• Looks like the US is no longer allowing bond payments from Russia. This answer could be updated to reflect that. Commented Jun 1, 2022 at 9:14

In international commerce, a default is a technical term which triggers such things as credit default swaps. Russia defaulting even if it does have money in locked accounts would mean that some insurers have to pay some investors, that other investors may have to write off debts, and that Russian reputation suffers.

On the other hand, there are some indications that 'the West' wants to push Russia into abandoning military operations rather than facing default (near the end of this WSJ article). So if the statement can be taken at face value, 'the West' does not want the default ...

  • 1
    The credit default swap problem is a minor matter, though a fascinating one. Russia can make debt payments in roubles but not Euro or $US dollars. Russia has placed adequate funds on deposit at a clearinghouse. Does this constitute a default or not? Default isn't necessarily a mere technical matter, although it mostly is in this case, as most of Russia's foreign debt is held by institutional investors. I think your 2nd paragraph is correct, about the intent of sanctions by the USA and some but not all Western countries. Remember that Germany still needs Russia as a primary source of energy. Commented Apr 12, 2022 at 9:44

To a first approximation, nobody ever wants a default to happen, with a small number of exceptions:

  1. People who have shorted the bonds, or other assets which are correlated with the bonds, stand to make a tidy profit. However, due to Russia's disconnection from SWIFT, it may not be possible for those people to actually get paid (in dollars), depending on the technical details of exactly what they shorted, who their broker was, etc., so they might not be happy with this outcome.
  2. Ukraine would probably be fine with Russia defaulting, because under normal circumstances, it would hurt Russia's economy and make it harder for Russia to continue the war. However, the sanctions were/are already doing that to a much greater degree than a mere default could have, and these effects are not cumulative (i.e. most of the damage that would have been done by defaulting was already done by the sanctions anyway). So from Ukraine's perspective, this is mostly a wash in practice.
  3. From a foreign policy perspective, western governments might be privately pleased with Russia's default, because it can be used as a talking point, and (maybe) as a bargaining chip, depending on how negotiations go. In the longer term (i.e. if we assume this war will eventually end), it also discourages future investment in Russia, even after the sanctions are lifted, and some western politicians might like that for protectionist reasons. However, they are not going to say this part out loud, because protectionism is generally regarded as harmful to the world economy, and in the long run, to the domestic economy as well.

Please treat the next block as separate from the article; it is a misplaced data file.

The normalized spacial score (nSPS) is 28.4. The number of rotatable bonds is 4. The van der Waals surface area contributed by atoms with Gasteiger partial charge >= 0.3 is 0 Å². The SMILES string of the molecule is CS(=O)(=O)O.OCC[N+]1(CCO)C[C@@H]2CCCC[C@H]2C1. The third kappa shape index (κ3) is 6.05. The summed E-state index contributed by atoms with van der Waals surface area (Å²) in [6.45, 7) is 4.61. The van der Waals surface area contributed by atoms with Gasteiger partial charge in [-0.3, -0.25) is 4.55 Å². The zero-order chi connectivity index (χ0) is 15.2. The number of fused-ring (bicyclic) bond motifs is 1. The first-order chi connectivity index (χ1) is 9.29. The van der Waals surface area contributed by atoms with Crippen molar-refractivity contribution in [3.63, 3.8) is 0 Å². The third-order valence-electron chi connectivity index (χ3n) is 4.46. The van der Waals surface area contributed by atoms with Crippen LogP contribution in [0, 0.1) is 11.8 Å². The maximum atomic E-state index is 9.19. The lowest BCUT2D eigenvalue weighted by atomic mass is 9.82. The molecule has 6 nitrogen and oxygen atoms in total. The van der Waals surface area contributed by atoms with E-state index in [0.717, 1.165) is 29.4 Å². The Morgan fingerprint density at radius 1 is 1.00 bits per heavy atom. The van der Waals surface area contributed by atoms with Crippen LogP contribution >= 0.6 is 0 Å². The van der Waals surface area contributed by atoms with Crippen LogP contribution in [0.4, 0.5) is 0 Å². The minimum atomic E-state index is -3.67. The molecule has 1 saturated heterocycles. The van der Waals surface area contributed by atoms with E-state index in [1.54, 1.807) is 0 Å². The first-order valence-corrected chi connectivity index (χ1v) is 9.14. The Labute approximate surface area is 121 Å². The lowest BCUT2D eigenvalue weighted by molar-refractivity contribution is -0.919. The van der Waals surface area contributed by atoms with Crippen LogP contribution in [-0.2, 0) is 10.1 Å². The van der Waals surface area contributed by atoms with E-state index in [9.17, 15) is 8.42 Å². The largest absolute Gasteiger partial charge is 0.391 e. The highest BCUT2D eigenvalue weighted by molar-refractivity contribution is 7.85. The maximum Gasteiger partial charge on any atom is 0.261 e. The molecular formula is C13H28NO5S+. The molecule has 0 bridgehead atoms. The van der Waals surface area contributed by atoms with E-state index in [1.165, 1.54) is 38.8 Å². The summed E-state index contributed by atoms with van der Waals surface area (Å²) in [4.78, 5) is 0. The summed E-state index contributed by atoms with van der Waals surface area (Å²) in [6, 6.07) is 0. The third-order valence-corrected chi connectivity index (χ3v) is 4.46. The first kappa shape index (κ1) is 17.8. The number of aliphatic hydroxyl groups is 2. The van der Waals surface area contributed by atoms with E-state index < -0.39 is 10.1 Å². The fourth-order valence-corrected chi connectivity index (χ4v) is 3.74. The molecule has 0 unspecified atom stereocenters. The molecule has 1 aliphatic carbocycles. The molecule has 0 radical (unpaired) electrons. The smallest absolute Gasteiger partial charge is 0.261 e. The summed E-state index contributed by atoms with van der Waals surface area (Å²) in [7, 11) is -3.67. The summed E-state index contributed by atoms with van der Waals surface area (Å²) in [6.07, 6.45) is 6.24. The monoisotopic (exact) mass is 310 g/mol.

• 1
    "these effects are not cumulative " Why not? They are certainly not excluding each other. A default might close workarounds of sanctions and vice versa. Commented Mar 17, 2022 at 20:33
  • 1
    @Trilarion: The primary harm caused by a default is that the defaulting country has a hard time borrowing more money in the future. Sanctions already do that much more effectively.
    – Kevin
    Commented Mar 17, 2022 at 20:40
  • 1
    But the sanctions do not forbid all trade with all nations. Could a default also make trade more difficult? Commented Mar 17, 2022 at 20:47
  • @Trilarion: A default means that bondholders don't get paid. I fail to see what that has to do with "trade" in general terms, except insofar as it affects the bondholders.
    – Kevin
    Commented Mar 17, 2022 at 20:48

The Russian government does not have a lot of external debt to default on, only about $45bn and some of it can be repaid in roubles, which is probably not a big problem.

In the sanctions, especially regarding the limitations of the SWIFT system, there is an exception for these kind of payments. The sanctions "authorizes U.S. persons to receive interest, dividend, or maturity payments on debt or equity of the Central Bank of the Russian Federation, the National Wealth Fund of the Russian Federation, and the Ministry of Finance of the Russian Federation through 12:01 a.m. eastern daylight time on May 25, 2022."

Additionally, Russia still has sufficient income in dollar from exports of resources. $285 million per day from the EU alone for Russian resources imports are mentioned there.

This is not a financial crisis of Russia. It's a political one. However, the sanctions allow to pay that debt. Therefore, if Russia defaults now, it will be because Russia wants that. Western countries ex Russia have no direct influence on that.

Indeed Russia choose so far not to default. It is reported that they made a $117 million payment yesterday and thus are avoiding default.

By the way: Should they choose to default or are driven into default by further developments, the lenders could maybe sue somewhere (in the US for example) and try to get their credit repaid from impounded Russian assets. See for example how Argentinian foreign debt was treated in the past.


Unlike some of the other issue, on which the opinion about Russia is uniform, the priorities of nation states West of Russia are not even remotely that uniform. In fact, there are conflicting interests even within most countries, some of which would benefit, if Russia were to default, while others would not.

It is almost certainly a subject for speculation whether the balance of those interest is in favor of a default or against a default. There are simply different ways of evaluating how a balance of such priorities can be evaluated.

One way, for example, is to look at the overall outcome. Biden administration is very favorable towards sanctions against Russia for its war of aggression against Ukraine, as a way of reducing the ability of Russia to sustain its war machine. And yet the Biden administration did allow the transfer of funds to make the coupon payments. Since such transfer, as any banking operation, could have been stopped under the umbrella of the sanctions, it does appear that, at least for now, the US does not favor a Russian default.

You must log in to answer this question.

Not the answer you're looking for? Browse other questions tagged .